The AsRef trait is intended when a reference to some object can be used to cheaply get a reference to some other object, typically because it is stored as a field.
You can think of impl AsRef<Foo> for Bar as a "function" which converts &Bar -> &Foo. However, because we return a reference, the Foo instance needs to already exist. You can't create a new instance of some object inside a function and then return a reference to it because that's a use-after-free.
In the impl AsRef<str> for String example, the String type already contains a pointer to a str that lives on the heap, so all it needs to do is return it.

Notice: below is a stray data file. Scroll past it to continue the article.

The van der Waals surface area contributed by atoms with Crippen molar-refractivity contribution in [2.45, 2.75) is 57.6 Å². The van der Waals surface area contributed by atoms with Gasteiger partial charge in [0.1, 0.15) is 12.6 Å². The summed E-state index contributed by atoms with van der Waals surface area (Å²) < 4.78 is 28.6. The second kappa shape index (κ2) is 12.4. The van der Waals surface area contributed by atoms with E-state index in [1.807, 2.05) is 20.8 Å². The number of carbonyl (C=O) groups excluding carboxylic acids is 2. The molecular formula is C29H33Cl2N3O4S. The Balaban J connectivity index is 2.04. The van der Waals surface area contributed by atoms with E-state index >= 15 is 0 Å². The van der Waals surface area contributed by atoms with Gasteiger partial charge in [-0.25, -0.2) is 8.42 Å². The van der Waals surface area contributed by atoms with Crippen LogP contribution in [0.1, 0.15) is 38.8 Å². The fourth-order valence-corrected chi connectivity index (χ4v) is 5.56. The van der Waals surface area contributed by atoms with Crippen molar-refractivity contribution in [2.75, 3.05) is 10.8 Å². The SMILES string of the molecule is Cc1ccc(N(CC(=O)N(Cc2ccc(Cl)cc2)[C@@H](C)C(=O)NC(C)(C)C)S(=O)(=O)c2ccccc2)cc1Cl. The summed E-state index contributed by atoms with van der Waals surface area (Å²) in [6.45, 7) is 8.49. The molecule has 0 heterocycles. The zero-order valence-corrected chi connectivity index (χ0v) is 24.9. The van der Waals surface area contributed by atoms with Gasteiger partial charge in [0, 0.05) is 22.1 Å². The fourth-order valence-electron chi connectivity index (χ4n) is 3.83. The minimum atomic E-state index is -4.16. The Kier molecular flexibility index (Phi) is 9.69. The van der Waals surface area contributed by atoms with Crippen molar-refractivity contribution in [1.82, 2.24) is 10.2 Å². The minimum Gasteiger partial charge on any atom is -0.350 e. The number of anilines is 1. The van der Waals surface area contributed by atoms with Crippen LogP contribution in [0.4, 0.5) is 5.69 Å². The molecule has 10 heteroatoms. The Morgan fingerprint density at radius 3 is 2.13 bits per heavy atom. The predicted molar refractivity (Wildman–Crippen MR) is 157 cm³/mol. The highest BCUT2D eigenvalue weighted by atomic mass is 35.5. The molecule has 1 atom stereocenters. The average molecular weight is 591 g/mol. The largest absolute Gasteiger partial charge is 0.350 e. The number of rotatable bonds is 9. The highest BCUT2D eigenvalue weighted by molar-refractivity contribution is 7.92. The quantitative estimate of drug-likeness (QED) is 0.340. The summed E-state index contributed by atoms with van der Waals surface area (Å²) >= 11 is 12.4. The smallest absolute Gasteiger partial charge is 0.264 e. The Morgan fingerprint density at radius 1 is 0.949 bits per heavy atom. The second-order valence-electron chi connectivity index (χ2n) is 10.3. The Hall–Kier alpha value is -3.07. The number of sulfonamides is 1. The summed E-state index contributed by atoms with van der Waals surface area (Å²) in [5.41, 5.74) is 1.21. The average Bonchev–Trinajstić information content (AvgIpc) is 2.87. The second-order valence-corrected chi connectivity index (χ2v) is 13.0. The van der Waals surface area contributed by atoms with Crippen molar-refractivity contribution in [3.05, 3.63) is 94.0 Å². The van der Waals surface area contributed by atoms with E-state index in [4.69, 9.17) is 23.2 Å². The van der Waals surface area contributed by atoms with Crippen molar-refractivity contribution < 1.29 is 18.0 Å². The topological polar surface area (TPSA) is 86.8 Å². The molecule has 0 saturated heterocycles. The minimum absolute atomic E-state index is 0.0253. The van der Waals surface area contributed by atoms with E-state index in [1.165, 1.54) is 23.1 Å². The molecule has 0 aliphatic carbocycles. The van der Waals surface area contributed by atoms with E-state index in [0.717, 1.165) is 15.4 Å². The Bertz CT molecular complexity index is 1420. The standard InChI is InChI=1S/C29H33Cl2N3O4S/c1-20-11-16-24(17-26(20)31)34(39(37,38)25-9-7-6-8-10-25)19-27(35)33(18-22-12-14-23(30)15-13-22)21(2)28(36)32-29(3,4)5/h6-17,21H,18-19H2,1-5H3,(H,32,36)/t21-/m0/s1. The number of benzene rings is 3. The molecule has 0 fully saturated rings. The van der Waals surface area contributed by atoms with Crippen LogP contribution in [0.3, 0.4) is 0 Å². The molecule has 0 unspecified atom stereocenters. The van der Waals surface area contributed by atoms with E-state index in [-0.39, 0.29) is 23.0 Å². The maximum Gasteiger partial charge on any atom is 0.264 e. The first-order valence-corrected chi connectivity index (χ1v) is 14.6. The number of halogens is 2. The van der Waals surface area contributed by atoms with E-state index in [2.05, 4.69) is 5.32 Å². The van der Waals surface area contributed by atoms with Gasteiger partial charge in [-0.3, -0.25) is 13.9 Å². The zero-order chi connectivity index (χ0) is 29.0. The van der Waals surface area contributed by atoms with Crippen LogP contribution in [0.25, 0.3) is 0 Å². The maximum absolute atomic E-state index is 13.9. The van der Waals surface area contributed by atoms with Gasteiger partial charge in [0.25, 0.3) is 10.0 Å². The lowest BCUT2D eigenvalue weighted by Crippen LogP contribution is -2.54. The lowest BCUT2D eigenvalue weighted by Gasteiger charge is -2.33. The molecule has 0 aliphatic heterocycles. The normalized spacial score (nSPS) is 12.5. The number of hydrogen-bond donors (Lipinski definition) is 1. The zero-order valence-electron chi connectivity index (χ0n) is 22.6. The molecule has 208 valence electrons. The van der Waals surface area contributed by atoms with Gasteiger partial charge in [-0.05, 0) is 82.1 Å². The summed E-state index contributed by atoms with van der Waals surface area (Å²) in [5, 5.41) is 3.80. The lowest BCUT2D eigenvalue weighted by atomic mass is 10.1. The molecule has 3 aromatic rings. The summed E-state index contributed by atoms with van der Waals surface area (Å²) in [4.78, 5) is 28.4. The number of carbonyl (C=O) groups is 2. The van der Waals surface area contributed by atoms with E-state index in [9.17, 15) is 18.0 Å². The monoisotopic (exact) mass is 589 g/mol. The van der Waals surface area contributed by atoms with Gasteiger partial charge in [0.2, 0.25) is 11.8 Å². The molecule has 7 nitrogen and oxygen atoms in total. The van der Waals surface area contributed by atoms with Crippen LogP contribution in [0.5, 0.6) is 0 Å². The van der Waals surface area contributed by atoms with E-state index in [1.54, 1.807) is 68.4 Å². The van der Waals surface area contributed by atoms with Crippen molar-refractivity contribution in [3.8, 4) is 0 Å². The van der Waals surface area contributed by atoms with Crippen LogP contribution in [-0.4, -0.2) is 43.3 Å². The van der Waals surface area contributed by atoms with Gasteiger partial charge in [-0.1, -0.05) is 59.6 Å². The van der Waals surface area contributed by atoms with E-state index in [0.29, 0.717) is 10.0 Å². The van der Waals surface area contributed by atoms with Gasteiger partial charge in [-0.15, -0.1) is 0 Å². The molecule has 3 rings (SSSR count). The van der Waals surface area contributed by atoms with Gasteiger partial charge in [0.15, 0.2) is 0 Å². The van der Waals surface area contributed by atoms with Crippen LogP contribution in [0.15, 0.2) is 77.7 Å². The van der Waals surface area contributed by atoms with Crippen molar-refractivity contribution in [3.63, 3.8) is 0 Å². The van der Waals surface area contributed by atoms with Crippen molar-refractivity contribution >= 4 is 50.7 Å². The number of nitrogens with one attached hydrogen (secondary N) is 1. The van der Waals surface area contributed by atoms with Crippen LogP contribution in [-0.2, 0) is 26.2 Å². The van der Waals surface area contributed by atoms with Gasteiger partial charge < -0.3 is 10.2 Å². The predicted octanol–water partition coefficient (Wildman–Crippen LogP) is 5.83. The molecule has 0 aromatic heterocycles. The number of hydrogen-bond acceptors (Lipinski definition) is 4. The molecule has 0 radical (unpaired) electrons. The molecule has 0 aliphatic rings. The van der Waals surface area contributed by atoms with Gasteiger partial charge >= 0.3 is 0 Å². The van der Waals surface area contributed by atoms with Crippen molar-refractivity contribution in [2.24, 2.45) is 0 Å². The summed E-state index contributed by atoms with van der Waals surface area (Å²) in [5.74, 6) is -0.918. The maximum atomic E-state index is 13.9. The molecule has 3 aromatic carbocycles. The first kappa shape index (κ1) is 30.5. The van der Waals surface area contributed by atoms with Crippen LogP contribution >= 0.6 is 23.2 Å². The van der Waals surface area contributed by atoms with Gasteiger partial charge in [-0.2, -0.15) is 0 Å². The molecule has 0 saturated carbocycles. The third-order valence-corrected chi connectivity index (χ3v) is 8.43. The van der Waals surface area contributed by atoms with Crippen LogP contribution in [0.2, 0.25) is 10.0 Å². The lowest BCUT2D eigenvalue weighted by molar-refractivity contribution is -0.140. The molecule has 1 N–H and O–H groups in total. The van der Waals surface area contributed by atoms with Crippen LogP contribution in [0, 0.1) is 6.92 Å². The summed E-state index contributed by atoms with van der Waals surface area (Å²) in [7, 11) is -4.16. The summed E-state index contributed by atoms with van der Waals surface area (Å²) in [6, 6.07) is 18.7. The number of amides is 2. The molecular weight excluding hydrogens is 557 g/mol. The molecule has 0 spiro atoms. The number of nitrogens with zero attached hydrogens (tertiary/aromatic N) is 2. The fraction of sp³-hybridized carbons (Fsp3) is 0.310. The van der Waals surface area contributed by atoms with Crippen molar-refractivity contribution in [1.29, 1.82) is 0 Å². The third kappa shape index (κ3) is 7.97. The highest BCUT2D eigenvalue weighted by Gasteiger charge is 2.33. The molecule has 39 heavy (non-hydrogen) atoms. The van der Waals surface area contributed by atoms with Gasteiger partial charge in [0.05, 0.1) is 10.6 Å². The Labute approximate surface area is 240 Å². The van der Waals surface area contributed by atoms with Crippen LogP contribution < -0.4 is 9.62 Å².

In your example, you could impl<'a> AsRef<C> for Ref<'a> by returning the reference in the self.c field, but because Owned doesn't actually contain a Ref, you can't impl AsRef<Ref<'_>> for Owned.
You might need to find a different solution like giving Owned a fn ref(&self) -> Ref<'_> method.